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Palko POV: From Challenges to Choices

Reader, I corded some of our graduating students a few weeks ago.

As I type that sentence, I have to sit for a moment to absorb the feelings the memory prompts. I’m a sympathetic crier, as Gabriella Schmidt termed it during our virtual celebration of our graduates. Like yawns or sneezes, if you cry, my eyes well up.

In March, as vaccination plans were proceeding, the Women’s Center staff started making tentative plans to host a “pick-up” day for our graduating students, a day when they would be able to come in small groups to pick up their cords and gifts from us in advance of the virtual celebration that we would hold on the Friday of Finals Weekend. As vaccination rates rose, infection numbers fell, and restrictions were lifted, we realized that we could welcome all of our Bigs at one time and all of our interns at a second one. Thursday morning, we assembled on the porch of the Women’s Center, ready to distribute cords.

Tears welled in my eyes as the first student climbed the steps. Looking back now, the reflections I shared during our virtual celebration still perfectly encapsulates the moment’s impact:

Yesterday, I had the great joy of welcoming so many of you to the Women’s Center to pick up your cords and gifts. Some of you had never been to the building before – and yet you dedicated yourselves to our mission this year. Some of you left last March for Spring Break, dreaming of the coffee and snacks that were to have been here to fuel the end of your semester – and yesterday was the first time you returned to the building, 14 months later.

This was not the end to your UVA undergraduate years that any of us looked forward to when you interviewed for your YWLP/MLP assignment or Women's Center internship. But we have witnessed with pride the strength, resiliency, and commitment that you all have shown in the past three semesters. We don’t always get to select the challenges that we’ll face or pick the lessons we’ll learn from them. But you all have met the challenge, and, in the process, you’ve inspired us.

In the moment of gently placing our cord around the Bigs’ and interns’ necks, I felt the losses of the past fifteen months at a profoundly wordless level.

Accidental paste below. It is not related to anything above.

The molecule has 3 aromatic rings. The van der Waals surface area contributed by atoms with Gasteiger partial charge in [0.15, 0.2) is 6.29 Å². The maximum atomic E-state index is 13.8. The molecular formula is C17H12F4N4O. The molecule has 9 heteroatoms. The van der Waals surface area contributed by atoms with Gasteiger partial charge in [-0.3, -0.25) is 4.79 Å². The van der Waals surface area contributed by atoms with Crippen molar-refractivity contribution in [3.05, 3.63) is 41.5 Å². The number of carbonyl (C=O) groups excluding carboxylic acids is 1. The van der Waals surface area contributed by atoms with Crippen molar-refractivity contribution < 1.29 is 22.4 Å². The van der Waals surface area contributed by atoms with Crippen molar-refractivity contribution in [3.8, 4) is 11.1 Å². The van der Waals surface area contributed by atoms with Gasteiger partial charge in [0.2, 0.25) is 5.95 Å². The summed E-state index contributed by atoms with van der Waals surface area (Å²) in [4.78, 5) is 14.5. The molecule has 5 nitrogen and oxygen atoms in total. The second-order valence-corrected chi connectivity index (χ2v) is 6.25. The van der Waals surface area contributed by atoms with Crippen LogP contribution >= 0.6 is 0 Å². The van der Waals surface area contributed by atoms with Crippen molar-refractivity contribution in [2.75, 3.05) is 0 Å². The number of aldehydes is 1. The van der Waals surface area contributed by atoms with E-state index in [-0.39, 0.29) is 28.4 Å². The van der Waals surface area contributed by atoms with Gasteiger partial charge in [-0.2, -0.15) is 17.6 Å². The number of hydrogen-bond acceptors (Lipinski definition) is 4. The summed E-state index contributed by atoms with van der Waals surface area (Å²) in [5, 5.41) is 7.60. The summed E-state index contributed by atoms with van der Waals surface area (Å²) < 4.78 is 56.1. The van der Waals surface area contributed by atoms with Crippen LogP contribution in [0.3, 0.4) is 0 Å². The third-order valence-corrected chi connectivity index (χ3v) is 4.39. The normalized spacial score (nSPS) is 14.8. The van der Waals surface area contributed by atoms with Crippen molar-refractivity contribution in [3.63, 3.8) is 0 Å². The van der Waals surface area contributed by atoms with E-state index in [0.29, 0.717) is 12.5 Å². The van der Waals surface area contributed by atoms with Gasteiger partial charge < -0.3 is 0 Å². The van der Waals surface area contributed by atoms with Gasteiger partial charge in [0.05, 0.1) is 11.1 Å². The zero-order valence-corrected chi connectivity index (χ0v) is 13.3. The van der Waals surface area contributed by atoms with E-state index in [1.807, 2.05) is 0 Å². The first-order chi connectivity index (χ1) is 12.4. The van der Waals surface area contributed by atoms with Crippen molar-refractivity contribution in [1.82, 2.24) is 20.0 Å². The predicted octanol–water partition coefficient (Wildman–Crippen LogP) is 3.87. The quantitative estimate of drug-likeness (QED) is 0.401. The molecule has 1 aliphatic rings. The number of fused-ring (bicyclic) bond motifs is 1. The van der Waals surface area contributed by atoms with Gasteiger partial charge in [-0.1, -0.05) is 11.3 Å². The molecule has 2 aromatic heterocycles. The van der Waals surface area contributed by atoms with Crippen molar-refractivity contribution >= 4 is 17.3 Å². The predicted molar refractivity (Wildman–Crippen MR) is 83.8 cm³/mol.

We are starting now to make plans to transition all of our operations back into the building in preparation for students’ arrival in August. This will be a fall unlike no other in the history of the Women’s Center (and I dare say, no other in UVA’s history): when the fall semester begins, 75% of the students arriving for the academic year will have never completed a full year on Grounds. Only the rising 4th years have experienced an uninterrupted year at UVA. Milestones of accomplishments and growth have been missed or radically altered. Many in our community are grappling with feelings of burnout. We know there will be challenges as we collectively and individually process the traumas we have experienced. Even as we move towards in-person operations at UVA, we are keenly aware that the virus continues to burn unevenly across the globe. Although the situation here feels cautiously better, the world we live in is a really small one: the fact that the situation is not better everywhere else matters to us, too.

But there are opportunities ahead, too. At the Women’s Center, we are eager to welcome our incoming cohort of interns and Bigs, ready to support them in their professional development and their work to make their world a more just, equitable, and welcoming world. We see the possibilities that lie in the very fact that we will need to introduce ourselves and our services to the half of the student population who don’t know us yet.

As we take this summer to practice self-care and restore ourselves after the past year and a half, we are also looking ahead and thinking about how to create a new “normal,” rather than attempting to just slip back into the old way of operating. As your world opens up and shifts again, I encourage you to do the same. It feels like a lifetime ago that I wrote these words:

Poet, activist, and transformational leader Sonya Renee Taylor, who founded The Body is Not An Apology, recently offered this inspiration for a social justice-informed global transformation:

"We will not go back to normal. Normal never was. Our pre-corona existence was never normal other than we normalized greed, inequity, exhaustion, depletion, extraction, disconnection, confusion, rage, hoarding, hate and lack. We should not long to return, My friends. We are being given the opportunity to stitch a new garment. One that fits all of humanity and nature.

What if this new schedule we are designing for ourselves right now is the pattern for a new, more comfortable garment, one that meets everyone’s needs

Now is the time to put into action reflections you have been ruminating on during the pandemic. At the Women’s Center, as we prepare for the fall, we’re making administrative shifts small (like moving our all-staff meetings to a different day of the week that’s better for our workflow) and significant (like thinking through what our optimal hours of operation are and how spaces are best used throughout the building). How do we best meet the needs of the students who engage with us so that they, in turn, can make the most of their UVA years and be the agents of change our world needs? As I told our graduates last month, “We don’t always get to select the challenges that we’ll face or pick the lessons we’ll learn from them.” But we do get to choose how we respond to these challenges, and how we incorporate the lessons into our daily practices.

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